Powerlessness breeds desperation, and rarely is that truer than when it comes to the national debate about guns. Last week’s massacre of 19 school children in Uvalde, Texas, and the fatal shooting of 20 first graders and six staff members in Newtown, Connecticut, in December 2012 bookend a tragic era in American life. Mass shootings have become routine events. In the nearly 10 years between these two horrific killing sprees, there have been thousands of mass shootings in America, countless lives lost and complete inaction from Congress. We’ve shaped our lives and our fears around the possibility that the terror of a mass killing will touch us or our families.
After Uvalde, an old idea is gaining greater prominence: releasing the graphic, horrific pictures of children killed by AR-15 semi-automatic rifles.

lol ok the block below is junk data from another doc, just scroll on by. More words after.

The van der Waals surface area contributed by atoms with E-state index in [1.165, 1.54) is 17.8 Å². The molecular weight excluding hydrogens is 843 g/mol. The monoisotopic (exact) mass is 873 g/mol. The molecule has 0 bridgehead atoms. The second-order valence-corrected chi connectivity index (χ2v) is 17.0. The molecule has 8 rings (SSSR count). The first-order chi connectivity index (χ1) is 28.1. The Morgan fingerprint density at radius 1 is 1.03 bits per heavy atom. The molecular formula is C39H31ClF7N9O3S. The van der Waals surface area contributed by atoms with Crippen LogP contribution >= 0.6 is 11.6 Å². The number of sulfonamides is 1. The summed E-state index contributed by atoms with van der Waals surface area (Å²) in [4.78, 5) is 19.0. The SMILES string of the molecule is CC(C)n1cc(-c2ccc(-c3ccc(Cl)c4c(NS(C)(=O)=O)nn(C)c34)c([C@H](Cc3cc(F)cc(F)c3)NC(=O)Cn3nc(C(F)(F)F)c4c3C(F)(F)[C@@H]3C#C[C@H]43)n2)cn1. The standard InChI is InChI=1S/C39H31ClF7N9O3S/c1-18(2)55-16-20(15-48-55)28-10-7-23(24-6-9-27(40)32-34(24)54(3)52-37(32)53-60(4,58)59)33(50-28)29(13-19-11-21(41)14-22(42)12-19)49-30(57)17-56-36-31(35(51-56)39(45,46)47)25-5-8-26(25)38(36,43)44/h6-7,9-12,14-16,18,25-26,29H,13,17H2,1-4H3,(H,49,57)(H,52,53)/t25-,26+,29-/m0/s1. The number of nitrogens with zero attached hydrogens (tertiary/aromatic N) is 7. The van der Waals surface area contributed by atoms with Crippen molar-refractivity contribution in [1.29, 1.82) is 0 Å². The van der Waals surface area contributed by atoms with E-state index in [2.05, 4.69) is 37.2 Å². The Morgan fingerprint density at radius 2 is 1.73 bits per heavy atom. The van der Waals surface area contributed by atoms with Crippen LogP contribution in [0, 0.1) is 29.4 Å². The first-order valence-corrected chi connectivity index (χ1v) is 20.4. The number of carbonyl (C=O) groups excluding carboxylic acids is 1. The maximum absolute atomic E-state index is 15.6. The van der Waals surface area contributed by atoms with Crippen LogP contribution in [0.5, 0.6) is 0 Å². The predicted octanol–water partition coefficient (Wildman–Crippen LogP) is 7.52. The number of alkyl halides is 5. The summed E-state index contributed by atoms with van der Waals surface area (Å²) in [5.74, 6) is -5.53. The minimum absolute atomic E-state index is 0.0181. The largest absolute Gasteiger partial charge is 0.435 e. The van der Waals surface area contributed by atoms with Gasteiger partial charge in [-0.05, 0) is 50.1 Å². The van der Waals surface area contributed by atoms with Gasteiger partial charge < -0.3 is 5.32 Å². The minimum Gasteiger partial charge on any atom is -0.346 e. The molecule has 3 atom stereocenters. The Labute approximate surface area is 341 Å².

Since Congress won’t act, the result is an ever-desperate search for a simple solution to stop the killing. After Uvalde, an old idea is gaining greater prominence: releasing the graphic, horrific pictures of children killed by AR-15 semi-automatic rifles. Seeing the photos of children’s bodies, mangled by a weapon of war, will, the argument goes, lead to a change in public opinion and spur recalcitrant legislators to act.
It’s a proposal that comes from a deep well of frustration — and it’s being offered by people who want nothing more than to end gun violence. But this is a truly terrible idea that will change few minds and risks traumatizing those who already understand the devastation caused by American gun culture.
In a recent NPR interview, Amy Goldberg, a trauma surgeon in Philadelphia, laid out the affirmative case for releasing these pictures.
“Citizens need to see the destruction of what these military-style weapons do,” said Goldberg. “And I don't say that lightly. I don't say that with any disrespect, but I'm desperate. All the trauma surgeons need this to stop.” She added, “I just cannot believe that Americans in this country would see what these weapons do to our children, our teachers, our community and that they would stand by and do nothing.”